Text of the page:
CSG Midwest
Ridership on seven of nine state-supported Amtrak routes in the Midwest has grown by leaps and bounds over the last 10 fiscal years, but has dropped during the last five — a situation that state officials attribute at least in part to construction projects that aim to increase ridership and improve travel times over the long term.
Total ridership on the routes grew 42 percent from fiscal years 2006 to 2016 (up to a total of 2,705,848 passengers), but dropped 8 percent from FY 2011 to FY 2016.

Stateline Midwest ~ December 2012

Passenger rail service in the Midwest is growing and improving, with record numbers of people taking the train and upgrades to service under way.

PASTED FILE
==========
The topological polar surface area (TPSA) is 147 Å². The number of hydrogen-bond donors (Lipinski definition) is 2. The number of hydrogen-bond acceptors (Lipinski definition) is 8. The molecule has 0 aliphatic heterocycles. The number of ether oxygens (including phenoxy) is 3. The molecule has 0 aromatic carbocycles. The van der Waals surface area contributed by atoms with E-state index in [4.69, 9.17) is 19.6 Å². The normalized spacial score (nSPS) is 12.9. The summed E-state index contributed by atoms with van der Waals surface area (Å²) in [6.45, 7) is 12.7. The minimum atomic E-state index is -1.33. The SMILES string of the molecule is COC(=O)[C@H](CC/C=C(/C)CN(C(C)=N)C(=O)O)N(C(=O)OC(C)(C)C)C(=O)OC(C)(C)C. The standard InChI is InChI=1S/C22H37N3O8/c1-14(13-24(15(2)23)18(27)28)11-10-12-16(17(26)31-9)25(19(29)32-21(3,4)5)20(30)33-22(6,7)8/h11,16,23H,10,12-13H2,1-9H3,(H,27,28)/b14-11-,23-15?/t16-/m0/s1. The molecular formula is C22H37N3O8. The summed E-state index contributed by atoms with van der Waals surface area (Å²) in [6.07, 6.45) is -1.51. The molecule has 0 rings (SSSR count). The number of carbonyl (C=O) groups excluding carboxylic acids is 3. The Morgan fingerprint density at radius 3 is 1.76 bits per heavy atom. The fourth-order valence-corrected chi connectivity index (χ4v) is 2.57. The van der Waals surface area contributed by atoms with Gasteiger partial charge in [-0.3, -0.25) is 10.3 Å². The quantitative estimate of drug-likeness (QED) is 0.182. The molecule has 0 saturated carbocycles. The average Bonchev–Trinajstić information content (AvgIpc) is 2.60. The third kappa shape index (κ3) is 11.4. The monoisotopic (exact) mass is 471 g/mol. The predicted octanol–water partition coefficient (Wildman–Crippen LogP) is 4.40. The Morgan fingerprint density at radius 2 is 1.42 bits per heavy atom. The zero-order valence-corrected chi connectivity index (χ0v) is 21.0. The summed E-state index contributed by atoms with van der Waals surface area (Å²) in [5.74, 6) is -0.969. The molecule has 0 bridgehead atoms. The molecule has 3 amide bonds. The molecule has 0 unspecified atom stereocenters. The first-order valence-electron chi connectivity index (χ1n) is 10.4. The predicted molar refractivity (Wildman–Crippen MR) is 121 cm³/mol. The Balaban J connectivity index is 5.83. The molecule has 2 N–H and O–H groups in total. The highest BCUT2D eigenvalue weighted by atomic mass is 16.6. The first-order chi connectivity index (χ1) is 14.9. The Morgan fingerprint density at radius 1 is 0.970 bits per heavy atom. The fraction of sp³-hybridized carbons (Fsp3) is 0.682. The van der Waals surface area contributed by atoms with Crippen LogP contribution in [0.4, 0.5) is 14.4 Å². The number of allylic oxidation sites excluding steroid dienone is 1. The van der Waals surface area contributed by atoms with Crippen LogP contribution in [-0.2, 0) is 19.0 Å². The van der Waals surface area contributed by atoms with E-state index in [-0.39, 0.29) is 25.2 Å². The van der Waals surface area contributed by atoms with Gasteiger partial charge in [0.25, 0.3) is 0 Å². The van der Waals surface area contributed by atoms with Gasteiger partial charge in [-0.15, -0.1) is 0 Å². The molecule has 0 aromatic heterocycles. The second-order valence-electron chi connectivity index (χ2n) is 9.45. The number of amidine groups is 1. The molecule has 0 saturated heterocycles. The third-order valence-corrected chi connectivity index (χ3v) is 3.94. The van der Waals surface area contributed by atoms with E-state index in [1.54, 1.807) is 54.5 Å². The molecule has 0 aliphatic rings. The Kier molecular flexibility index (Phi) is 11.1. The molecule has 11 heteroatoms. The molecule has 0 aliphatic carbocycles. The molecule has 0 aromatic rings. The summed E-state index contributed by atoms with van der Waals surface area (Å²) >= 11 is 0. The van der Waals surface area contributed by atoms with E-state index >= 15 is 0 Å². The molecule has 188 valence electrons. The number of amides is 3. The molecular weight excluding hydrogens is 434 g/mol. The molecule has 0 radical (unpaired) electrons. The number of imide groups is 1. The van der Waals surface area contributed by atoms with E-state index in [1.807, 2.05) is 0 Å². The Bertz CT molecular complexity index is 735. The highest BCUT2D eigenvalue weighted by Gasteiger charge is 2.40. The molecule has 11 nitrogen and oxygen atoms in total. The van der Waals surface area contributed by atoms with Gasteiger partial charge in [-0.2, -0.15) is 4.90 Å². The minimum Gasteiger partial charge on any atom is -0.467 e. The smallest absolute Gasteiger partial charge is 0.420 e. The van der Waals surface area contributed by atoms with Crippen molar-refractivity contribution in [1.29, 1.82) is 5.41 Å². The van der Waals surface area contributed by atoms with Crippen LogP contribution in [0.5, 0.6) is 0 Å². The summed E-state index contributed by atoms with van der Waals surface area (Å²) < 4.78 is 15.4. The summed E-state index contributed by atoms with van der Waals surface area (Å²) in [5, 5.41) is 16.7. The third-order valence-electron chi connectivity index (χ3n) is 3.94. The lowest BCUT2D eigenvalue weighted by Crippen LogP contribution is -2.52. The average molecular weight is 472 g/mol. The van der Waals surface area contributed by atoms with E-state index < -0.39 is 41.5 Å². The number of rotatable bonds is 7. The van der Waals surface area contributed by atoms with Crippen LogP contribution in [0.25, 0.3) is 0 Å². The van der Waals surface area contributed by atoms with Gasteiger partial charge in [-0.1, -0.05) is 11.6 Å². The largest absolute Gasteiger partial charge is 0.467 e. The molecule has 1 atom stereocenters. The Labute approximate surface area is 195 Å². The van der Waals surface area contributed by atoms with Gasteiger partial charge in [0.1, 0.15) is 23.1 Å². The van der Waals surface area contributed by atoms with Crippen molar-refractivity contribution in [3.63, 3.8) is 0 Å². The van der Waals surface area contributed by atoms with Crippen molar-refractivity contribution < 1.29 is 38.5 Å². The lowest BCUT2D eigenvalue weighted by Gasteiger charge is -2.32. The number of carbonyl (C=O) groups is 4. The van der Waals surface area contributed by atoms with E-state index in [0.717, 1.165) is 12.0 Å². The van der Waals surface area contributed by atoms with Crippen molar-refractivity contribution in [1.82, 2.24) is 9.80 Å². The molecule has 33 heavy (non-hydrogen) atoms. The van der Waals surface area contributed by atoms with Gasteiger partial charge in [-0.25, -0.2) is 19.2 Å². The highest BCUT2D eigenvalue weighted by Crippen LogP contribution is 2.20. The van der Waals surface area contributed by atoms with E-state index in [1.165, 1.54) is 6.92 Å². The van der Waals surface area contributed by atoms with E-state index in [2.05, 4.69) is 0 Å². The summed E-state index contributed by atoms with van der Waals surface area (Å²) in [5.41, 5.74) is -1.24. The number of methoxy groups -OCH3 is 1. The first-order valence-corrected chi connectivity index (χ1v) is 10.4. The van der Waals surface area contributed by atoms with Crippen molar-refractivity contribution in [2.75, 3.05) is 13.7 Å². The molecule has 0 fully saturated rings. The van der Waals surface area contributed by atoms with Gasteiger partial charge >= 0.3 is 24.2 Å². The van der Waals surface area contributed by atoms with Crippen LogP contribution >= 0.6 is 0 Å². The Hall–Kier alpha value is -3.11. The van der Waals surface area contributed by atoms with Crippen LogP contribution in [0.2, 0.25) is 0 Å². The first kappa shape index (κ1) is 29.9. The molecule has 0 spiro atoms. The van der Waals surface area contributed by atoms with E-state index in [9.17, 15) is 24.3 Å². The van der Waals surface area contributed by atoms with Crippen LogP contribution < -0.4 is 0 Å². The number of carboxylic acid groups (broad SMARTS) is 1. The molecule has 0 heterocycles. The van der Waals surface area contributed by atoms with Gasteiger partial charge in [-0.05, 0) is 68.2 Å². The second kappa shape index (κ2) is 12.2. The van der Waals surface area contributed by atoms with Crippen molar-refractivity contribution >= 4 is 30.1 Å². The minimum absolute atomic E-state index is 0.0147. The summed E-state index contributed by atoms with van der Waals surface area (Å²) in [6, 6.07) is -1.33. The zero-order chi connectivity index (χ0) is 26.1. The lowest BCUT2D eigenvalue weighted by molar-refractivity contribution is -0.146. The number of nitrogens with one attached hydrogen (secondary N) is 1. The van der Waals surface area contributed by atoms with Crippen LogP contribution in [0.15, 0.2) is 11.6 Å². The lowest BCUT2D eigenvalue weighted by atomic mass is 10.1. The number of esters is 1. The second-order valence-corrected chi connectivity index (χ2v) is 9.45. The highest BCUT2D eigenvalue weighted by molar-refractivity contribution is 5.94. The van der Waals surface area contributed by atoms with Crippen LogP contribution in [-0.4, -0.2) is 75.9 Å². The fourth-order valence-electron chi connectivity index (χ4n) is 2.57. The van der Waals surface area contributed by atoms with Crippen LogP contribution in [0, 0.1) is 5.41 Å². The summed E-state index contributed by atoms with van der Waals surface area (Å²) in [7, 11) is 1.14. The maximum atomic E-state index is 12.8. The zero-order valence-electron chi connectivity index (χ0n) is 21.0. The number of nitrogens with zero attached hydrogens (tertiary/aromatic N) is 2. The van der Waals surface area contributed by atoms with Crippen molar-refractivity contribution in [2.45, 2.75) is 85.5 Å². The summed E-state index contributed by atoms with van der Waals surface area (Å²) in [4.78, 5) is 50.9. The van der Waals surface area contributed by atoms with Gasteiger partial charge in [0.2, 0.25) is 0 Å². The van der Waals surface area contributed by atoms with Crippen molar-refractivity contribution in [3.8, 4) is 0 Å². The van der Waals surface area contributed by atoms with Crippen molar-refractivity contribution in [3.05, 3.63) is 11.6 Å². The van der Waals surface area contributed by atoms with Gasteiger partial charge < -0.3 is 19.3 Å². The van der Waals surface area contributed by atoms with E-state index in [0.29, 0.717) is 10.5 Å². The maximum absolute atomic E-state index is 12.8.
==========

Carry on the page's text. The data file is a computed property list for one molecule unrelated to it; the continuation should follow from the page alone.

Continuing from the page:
With significant growth expected in freight transportation over the next several decades as a result of the expansion of the Panama Canal and other factors, a number of states have begun to adopt policies that seek to take trucks off the road and make the nation's supply chain more multi-modal. By improving infrastructure at seaports, incentivizing shippers, making greater use of inland waterways, creating partnerships to reduce freight rail bottlenecks and developing state and regional freight plans, these states stand to make significant improvements to freight efficiency and safety as well as to the environment. 

Ridership is on the rise on many passenger rail routes in the Midwest, as is federal support for strengthening the region's passenger rail system. But some newly elected governors opposed new state investments in rail.

Seven Midwestern states are receiving assistance from the $8 billion High Speed Intercity Passenger Rail Program (part of the American Recovery and Reinvestment Act) to upgrade four federally designated high-speed rail corridors.